Wednesday, December 2, 2009

Charlotte Marathon Race Planning: Part II

It came out of nowhere, and it was totally unexpected - I had a great run last night. It was just your average 9 mile base pace run, but the mental and emotional place I ended up on the other side of that run is more important to me than all my key workout performances of this training cycle combined.

As I set out last night, I expected to feel some residual fatigue. Although my mileage was reduced from 80 to 55 last week, the quality of each run seemed to increase, wiping out my ability to feel the "rest" effect. Instead of fatigue, however, I felt something else as I began to run - a stabbing pain in my butt (piriformis?) on the left side, and a very tight/ sore left quadricep (hip flexor?). Instant alarm bells! Down the mental road of injury I went, full speed ahead, exploring every avenue of disaster this new information brought.

A mental eternity later (equivalent to about 2-3 seconds in real time), I decided to just relax and let the soreness work itself out. I made a special effort to set all thought aside (yeah, good luck with that! my brain screamed) and just run. About a half mile later, I realized that although I was sore, and there were definitely some issues going on that needed my attention, I felt really strong. Not the first couple miles of a run strong, and not the fake, caffeine-induced kind of strength, but something far more substantial and personal. Like I was tapping into a deep, limitless even, reservoir of strength. It felt as if my body had absorbed all the recent hard training, become stronger for it, and was giving me a preview of what it had done for me. Look, it said, you are ready to go.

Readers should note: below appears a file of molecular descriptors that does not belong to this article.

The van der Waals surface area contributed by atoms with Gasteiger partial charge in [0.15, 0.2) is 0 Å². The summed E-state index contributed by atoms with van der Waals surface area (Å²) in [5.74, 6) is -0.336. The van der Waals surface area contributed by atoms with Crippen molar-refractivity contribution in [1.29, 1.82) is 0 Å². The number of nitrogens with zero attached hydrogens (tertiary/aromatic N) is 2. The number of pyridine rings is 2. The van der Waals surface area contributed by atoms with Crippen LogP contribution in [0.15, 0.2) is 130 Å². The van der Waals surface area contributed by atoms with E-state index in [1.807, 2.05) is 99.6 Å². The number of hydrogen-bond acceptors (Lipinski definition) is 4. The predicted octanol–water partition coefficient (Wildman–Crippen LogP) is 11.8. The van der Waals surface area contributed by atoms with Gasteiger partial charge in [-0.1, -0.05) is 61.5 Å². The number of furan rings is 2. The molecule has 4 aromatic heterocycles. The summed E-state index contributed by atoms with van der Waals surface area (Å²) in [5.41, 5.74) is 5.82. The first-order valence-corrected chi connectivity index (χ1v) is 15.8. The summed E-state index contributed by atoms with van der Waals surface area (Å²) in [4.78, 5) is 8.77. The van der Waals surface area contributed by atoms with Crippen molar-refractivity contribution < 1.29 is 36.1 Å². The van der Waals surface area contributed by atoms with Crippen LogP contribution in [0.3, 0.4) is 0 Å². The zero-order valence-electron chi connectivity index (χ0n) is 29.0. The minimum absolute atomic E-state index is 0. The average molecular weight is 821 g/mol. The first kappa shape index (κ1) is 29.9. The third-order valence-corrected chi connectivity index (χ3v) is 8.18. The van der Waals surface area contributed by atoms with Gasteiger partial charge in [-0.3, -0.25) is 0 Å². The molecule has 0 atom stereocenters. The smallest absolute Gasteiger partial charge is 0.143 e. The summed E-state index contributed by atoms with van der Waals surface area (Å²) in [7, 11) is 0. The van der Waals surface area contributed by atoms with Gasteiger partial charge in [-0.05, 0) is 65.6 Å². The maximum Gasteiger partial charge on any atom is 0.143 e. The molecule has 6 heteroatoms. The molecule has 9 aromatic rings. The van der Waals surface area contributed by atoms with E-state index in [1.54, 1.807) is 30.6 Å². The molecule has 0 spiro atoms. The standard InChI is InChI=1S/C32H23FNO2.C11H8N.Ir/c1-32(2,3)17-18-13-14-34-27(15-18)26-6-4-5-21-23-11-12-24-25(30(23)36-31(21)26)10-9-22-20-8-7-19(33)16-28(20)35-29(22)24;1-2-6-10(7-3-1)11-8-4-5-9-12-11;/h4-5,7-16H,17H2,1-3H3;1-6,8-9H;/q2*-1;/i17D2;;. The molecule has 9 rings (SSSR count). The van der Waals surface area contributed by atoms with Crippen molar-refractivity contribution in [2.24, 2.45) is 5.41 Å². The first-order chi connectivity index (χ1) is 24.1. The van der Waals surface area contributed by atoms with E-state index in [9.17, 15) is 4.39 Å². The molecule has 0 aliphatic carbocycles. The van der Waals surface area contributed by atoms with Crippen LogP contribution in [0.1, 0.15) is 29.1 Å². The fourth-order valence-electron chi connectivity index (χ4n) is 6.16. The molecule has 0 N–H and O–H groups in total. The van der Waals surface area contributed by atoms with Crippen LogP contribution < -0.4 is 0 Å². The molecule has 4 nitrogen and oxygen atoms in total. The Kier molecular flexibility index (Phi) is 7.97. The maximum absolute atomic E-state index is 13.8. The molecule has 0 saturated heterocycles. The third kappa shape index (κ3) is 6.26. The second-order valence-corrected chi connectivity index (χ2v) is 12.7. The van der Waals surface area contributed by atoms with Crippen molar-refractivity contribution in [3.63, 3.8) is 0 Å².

The ironic thing is that earlier yesterday I had gone through the steps to determine if I was ready to attempt to BQ at Charlotte, and wisely (I thought) had decided I was in fact not ready. I came to this conclusion based not on what my workouts were saying, because they say I'm ready to run at 8:48 pace, but on the "other factors" that go into running an ideal race. Experience, confidence, the course, the weather, etc. I concluded that it would be smarter, and I'd feel less pressure, if I kept the "sub-4 hour" goal and the "BQ" goal for different races. Don't get me wrong, I still think this is a "smart" move, but it feels theoretical, and so just like with all things that seem "good in theory", some part of me will continue to doubt it until it's proven.

During last night's run, I realized my true race strategy: I have to honor my training. I can't ignore the months of work I have put specifically into this race. I can't ignore the wisdom I've gained, both mentally and physically, from the training process. My body is trained. It knows how to do this. I have to honor that. My brain is just along for the ride--and quite frankly if I could leave it home on race day, I would.

This means that I am not running this race for a sub- 4:00 finish time. It means I am running the race that my body is prepared to run, and I have tried my best to prepare it to finish in 3:50. But I won't force that finishing time upon myself. if I try to force my body into running the race my mind wants to run it will backfire (see: Rutledge Half Marathon Race Report). I have to trust that my body knows what it's doing and understand that the finishing time is an output of that trust.

So my race day strategy will be to start off somewhere between the 3:45 and 4:00 pace groups.
The first couple of miles will be slowest, at about 9:06. Then I plan to ease into 8:56's, and hit my target pace of 8:48 for miles 10-17. The last six miles will be whatever I've got left. If I can run the final 10K in just under 54 minutes, I should come home in 3:50 and change.

While out there my biggest challenge (I hope) will be sticking to the pace plan through 18 miles. It will feel too slow in the early going....but it isn't. Any faster and I'll pay a big price later in the race. I know that no matter how many times I hear that and think I understand it, it's still very easy to be seduced into starting out faster than I should on race morning. It's so easy to run the first half of a marathon 10-20 seconds/mile....or more....faster than you should and die in the last 6 miles. That's definitely what happened to me at Buffalo, specifically from mile 13-18.

So that is my game plan: honor what I have trained myself to do by letting me do it. It's simple really, but it takes lots of discipline to execute. Game on.

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